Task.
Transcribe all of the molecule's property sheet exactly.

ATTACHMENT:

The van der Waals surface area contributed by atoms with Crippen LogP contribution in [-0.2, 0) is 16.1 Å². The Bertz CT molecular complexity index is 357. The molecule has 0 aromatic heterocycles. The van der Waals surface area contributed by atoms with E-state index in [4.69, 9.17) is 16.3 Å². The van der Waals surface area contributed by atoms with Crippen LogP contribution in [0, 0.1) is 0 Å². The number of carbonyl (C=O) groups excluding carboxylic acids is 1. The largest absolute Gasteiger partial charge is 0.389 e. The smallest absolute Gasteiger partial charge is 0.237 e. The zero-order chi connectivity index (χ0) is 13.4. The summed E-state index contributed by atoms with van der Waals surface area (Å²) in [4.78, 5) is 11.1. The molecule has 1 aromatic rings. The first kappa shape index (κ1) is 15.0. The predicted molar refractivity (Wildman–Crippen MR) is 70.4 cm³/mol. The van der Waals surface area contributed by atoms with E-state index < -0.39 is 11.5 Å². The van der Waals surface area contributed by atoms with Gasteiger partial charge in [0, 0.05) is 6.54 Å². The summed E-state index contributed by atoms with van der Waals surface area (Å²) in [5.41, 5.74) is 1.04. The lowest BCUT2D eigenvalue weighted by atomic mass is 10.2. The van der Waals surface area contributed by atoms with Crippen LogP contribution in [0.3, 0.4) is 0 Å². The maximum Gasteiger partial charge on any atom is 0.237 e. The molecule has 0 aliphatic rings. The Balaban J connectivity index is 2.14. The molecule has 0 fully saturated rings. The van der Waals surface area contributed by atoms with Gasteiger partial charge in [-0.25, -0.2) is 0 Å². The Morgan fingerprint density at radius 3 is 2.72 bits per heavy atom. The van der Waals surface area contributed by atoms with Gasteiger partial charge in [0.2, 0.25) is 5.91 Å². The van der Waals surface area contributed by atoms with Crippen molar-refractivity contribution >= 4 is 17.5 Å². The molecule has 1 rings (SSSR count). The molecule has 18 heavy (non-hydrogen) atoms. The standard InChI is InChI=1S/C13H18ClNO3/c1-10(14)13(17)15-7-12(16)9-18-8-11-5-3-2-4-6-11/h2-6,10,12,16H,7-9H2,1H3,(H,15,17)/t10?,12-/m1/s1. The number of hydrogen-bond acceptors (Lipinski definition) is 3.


The van der Waals surface area contributed by atoms with Crippen LogP contribution in [-0.2, 0) is 16.1 Å². The Bertz CT molecular complexity index is 357. The molecule has 0 aromatic heterocycles. The van der Waals surface area contributed by atoms with E-state index in [4.69, 9.17) is 16.3 Å². The van der Waals surface area contributed by atoms with Crippen LogP contribution in [0, 0.1) is 0 Å². The number of carbonyl (C=O) groups excluding carboxylic acids is 1. The largest absolute Gasteiger partial charge is 0.389 e. The smallest absolute Gasteiger partial charge is 0.237 e. The zero-order chi connectivity index (χ0) is 13.4. The summed E-state index contributed by atoms with van der Waals surface area (Å²) in [4.78, 5) is 11.1. The molecule has 1 aromatic rings. The first kappa shape index (κ1) is 15.0. The predicted molar refractivity (Wildman–Crippen MR) is 70.4 cm³/mol. The van der Waals surface area contributed by atoms with E-state index < -0.39 is 11.5 Å². The van der Waals surface area contributed by atoms with Gasteiger partial charge in [0, 0.05) is 6.54 Å². The summed E-state index contributed by atoms with van der Waals surface area (Å²) in [5.41, 5.74) is 1.04. The lowest BCUT2D eigenvalue weighted by atomic mass is 10.2. The van der Waals surface area contributed by atoms with Crippen LogP contribution in [0.3, 0.4) is 0 Å². The maximum Gasteiger partial charge on any atom is 0.237 e. The molecule has 0 aliphatic rings. The Balaban J connectivity index is 2.14. The molecule has 0 fully saturated rings. The van der Waals surface area contributed by atoms with Gasteiger partial charge in [-0.25, -0.2) is 0 Å². The Morgan fingerprint density at radius 3 is 2.72 bits per heavy atom. The van der Waals surface area contributed by atoms with Gasteiger partial charge in [0.2, 0.25) is 5.91 Å². The van der Waals surface area contributed by atoms with Crippen molar-refractivity contribution >= 4 is 17.5 Å². The molecule has 1 rings (SSSR count). The molecule has 18 heavy (non-hydrogen) atoms. The standard InChI is InChI=1S/C13H18ClNO3/c1-10(14)13(17)15-7-12(16)9-18-8-11-5-3-2-4-6-11/h2-6,10,12,16H,7-9H2,1H3,(H,15,17)/t10?,12-/m1/s1. The number of hydrogen-bond acceptors (Lipinski definition) is 3.